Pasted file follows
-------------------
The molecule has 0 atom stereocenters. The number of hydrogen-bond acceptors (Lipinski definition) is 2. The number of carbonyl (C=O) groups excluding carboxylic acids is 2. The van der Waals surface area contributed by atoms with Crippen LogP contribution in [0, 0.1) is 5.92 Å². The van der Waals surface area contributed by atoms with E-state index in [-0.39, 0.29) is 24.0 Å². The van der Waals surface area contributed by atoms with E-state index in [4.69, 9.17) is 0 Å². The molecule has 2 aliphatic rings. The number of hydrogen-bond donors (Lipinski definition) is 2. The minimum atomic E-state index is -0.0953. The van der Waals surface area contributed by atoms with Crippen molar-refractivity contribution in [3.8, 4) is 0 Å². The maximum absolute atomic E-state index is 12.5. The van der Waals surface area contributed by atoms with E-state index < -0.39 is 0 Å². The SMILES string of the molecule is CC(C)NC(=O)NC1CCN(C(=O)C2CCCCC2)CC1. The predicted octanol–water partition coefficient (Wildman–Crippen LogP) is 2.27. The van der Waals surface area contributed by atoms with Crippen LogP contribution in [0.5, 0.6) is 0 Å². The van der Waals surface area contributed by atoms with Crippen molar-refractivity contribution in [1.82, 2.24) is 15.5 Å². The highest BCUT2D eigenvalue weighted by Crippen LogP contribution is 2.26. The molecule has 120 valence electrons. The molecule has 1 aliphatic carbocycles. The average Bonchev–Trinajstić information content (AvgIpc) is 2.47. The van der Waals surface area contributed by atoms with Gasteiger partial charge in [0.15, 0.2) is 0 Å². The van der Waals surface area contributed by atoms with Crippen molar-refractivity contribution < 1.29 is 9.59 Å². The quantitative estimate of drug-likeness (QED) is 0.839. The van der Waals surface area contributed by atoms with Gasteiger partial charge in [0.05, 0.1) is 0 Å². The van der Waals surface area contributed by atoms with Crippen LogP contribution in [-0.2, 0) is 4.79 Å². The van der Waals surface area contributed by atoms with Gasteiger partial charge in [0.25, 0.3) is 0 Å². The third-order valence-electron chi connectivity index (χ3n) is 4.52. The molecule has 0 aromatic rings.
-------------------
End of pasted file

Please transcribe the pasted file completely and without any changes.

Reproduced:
The molecule has 0 atom stereocenters. The number of hydrogen-bond acceptors (Lipinski definition) is 2. The number of carbonyl (C=O) groups excluding carboxylic acids is 2. The van der Waals surface area contributed by atoms with Crippen LogP contribution in [0, 0.1) is 5.92 Å². The van der Waals surface area contributed by atoms with E-state index in [-0.39, 0.29) is 24.0 Å². The van der Waals surface area contributed by atoms with E-state index in [4.69, 9.17) is 0 Å². The molecule has 2 aliphatic rings. The number of hydrogen-bond donors (Lipinski definition) is 2. The minimum atomic E-state index is -0.0953. The van der Waals surface area contributed by atoms with Crippen molar-refractivity contribution in [3.8, 4) is 0 Å². The maximum absolute atomic E-state index is 12.5. The van der Waals surface area contributed by atoms with E-state index < -0.39 is 0 Å². The SMILES string of the molecule is CC(C)NC(=O)NC1CCN(C(=O)C2CCCCC2)CC1. The predicted octanol–water partition coefficient (Wildman–Crippen LogP) is 2.27. The van der Waals surface area contributed by atoms with Crippen LogP contribution in [0.5, 0.6) is 0 Å². The van der Waals surface area contributed by atoms with Crippen molar-refractivity contribution in [1.82, 2.24) is 15.5 Å². The highest BCUT2D eigenvalue weighted by Crippen LogP contribution is 2.26. The molecule has 120 valence electrons. The molecule has 1 aliphatic carbocycles. The average Bonchev–Trinajstić information content (AvgIpc) is 2.47. The van der Waals surface area contributed by atoms with Gasteiger partial charge in [0.15, 0.2) is 0 Å². The van der Waals surface area contributed by atoms with Crippen molar-refractivity contribution < 1.29 is 9.59 Å². The quantitative estimate of drug-likeness (QED) is 0.839. The van der Waals surface area contributed by atoms with Gasteiger partial charge in [0.05, 0.1) is 0 Å². The van der Waals surface area contributed by atoms with Crippen LogP contribution in [-0.2, 0) is 4.79 Å². The van der Waals surface area contributed by atoms with Gasteiger partial charge in [0.25, 0.3) is 0 Å². The third-order valence-electron chi connectivity index (χ3n) is 4.52. The molecule has 0 aromatic rings.